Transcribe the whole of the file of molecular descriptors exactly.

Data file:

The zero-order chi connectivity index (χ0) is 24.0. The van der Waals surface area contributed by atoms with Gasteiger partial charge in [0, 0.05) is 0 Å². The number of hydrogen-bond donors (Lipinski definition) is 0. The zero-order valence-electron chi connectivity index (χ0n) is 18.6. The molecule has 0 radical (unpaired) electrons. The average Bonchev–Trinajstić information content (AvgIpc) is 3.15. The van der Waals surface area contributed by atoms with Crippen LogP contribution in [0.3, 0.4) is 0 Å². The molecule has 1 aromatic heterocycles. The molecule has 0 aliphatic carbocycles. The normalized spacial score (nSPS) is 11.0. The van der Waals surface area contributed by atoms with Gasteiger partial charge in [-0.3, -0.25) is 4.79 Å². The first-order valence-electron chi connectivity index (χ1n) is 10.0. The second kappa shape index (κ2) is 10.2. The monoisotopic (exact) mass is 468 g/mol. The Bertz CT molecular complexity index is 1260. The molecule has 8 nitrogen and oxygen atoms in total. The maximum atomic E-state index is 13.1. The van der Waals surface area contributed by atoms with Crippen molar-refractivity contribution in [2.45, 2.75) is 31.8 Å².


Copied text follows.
The zero-order chi connectivity index (χ0) is 24.0. The van der Waals surface area contributed by atoms with Gasteiger partial charge in [0, 0.05) is 0 Å². The number of hydrogen-bond donors (Lipinski definition) is 0. The zero-order valence-electron chi connectivity index (χ0n) is 18.6. The molecule has 0 radical (unpaired) electrons. The average Bonchev–Trinajstić information content (AvgIpc) is 3.15. The van der Waals surface area contributed by atoms with Crippen LogP contribution in [0.3, 0.4) is 0 Å². The molecule has 1 aromatic heterocycles. The molecule has 0 aliphatic carbocycles. The normalized spacial score (nSPS) is 11.0. The van der Waals surface area contributed by atoms with Gasteiger partial charge in [-0.3, -0.25) is 4.79 Å². The first-order valence-electron chi connectivity index (χ1n) is 10.0. The second kappa shape index (κ2) is 10.2. The monoisotopic (exact) mass is 468 g/mol. The Bertz CT molecular complexity index is 1260. The molecule has 8 nitrogen and oxygen atoms in total. The maximum atomic E-state index is 13.1. The van der Waals surface area contributed by atoms with Crippen molar-refractivity contribution in [2.45, 2.75) is 31.8 Å².